And Valya Fag-end began to sing a sad prison song. She sang in a throaty, cigarette-stoked voice, but with perfect pitch.
‘Let me tell you all a tale
Saw it with my own two eyes
A little girl was being tried
Though she only was a child ...
She asked the court if she could speak
The judge said yes, go on my dear!
As soon as she began her tale
The room began to fill with tears.
“I knew him since I was a child
I’d go with him to rob and thieve
And in my seventeen short years
He was the only one for me!”’
At the last line Valentina burst into tears herself, obviously remembering her own sad life, although it wasn’t a husband or boyfriend that she loved, but the free life of crime.From robbery to violence
‘Have you ever killed anyone, Valentina?’ I asked.
‘I did, Katyusha. I told you I was headstrong. One day I came home, and my dad was sitting crying and his eye was all bloody. My dad didn’t smoke or drink. He worked all his life and brought up six children; and I was the only jailbird, the black sheep of the family. “What happened, Dad?” I asked. And he said, “My brother got drunk and came to ask me for some money to buy vodka. But I wouldn’t give it to him, so he hit me.” I just flipped! How could someone hit my dad – the person who gave me life, showed me the world? So I went to sort it out with my uncle.'
‘When I got to his house my auntie was pounding potatoes for the pigs with a wooden mallet, and my uncle was sitting washing a snack down with vodka. I said, “Hair of the dog, eh? I’ll give you a real hangover!” And I grabbed the mallet from the table and brought it down on his head – once, twice! His wife was screaming, “You’ve killed him, you’ve killed him!” Then I went home. The next morning the cops turned up: “Did you kill your uncle?” And I was, “Yes! ‘Cause nobody hurts my dad!”'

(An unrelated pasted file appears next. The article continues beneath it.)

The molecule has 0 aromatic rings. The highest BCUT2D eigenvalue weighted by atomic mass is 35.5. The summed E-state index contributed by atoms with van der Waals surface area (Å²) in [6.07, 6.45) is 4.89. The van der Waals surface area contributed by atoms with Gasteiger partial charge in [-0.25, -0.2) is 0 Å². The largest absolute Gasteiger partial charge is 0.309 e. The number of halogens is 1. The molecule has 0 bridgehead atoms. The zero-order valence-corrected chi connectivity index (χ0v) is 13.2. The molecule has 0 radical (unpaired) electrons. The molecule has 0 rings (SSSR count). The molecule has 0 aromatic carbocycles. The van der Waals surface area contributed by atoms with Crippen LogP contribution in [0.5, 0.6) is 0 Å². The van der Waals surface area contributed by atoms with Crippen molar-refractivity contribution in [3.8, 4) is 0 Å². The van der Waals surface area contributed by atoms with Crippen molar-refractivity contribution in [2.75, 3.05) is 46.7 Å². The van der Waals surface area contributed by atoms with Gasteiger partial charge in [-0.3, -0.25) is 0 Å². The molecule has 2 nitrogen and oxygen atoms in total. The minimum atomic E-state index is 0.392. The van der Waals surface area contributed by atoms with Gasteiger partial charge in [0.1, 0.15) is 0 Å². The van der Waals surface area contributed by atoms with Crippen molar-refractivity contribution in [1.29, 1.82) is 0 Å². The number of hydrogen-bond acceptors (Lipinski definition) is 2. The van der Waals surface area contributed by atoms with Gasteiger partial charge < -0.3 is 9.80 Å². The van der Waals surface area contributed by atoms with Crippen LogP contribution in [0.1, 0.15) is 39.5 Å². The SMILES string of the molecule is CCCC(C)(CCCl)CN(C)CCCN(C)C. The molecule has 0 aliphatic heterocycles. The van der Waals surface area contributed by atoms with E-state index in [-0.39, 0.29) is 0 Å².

The next morning the cops turned up: “Did you kill your uncle?” And I was, “Yes! ‘Cause nobody hurts my dad!”
‘I got six years for my uncle – he survived. Turns out I hadn’t killed him after all. I did the full six years, every day of them. When I got out my daughter was growing up, she was shy of me, didn’t recognise me, and my mum had turned into an old woman. And I didn’t get to see my dad again – he had died when I was in jail. I gave him a proper burial and got myself a job as a caretaker. And I worked, made enough to keep us, lived quietly; didn’t bother anybody.'
'But I could see that my mum had become very down; she was always wiping away tears when she thought I wasn’t looking. I asked her about it and she told me: “The cops have been hassling us, Valya! As soon as you got back they were round here – pay up, old girl, for your jailbird daughter! At first it was 1,000 roubles, then 3,000, and now they’re asking for 5,000! Where am I going to get that sort of money? I asked. I’ve only got my pension”. And they were like, “Pay up, or we’ll send her down again! We can always find a reason!” And they used such language as well! They said they’d be back and if the money wasn’t there they’d send you back to jail”. I said, “Don’t cry, Mum, I’ll sort it out!”'
'So I went into town and found some old friends of mine, and we sorted them. I finished one of them myself – a shank right in the heart! Why should my mother be living in fear? This time I got the full whack – 15 years. Why so long? ‘Cause I killed a cop, and ‘cause I was a repeat offender, in other words a hardened criminal!’
Valya laughed, revealing her half-toothless mouth; then her laugh turned into a cough. She cleared her throat and started singing another sad prison song ...
‘The sparks in the hearth burn up like rubies,
And disappear in wisps of blue.
Once I was a handsome lad,
Now I’m sick and lonely too.
What can I do, I’ve lost my youth,
What can I do, where can I roam?
I’ll follow an untrodden path,
Away from you and far from home ...’
‘That song was written by one of the friends that killed the cops with me, Katyusha. He’s dead now. He had TB. Well, what else can I tell you? I got released early – I have TB as well, and asthma too. I went home. My mother had died. My daughter was married; she lives a respectable life – her husband’s a cop. The last thing she needs is an old lag for a mother. And I wouldn’t have wanted to go there anyway – why should I ruin the girl’s life? I got another job as a caretaker in a warehouse. My rich little brother fixed me up with it; he didn’t forget his sister. So this is how I lived: I didn’t get paid much but then I don’t need a lot – just enough for bread, tea and smokes.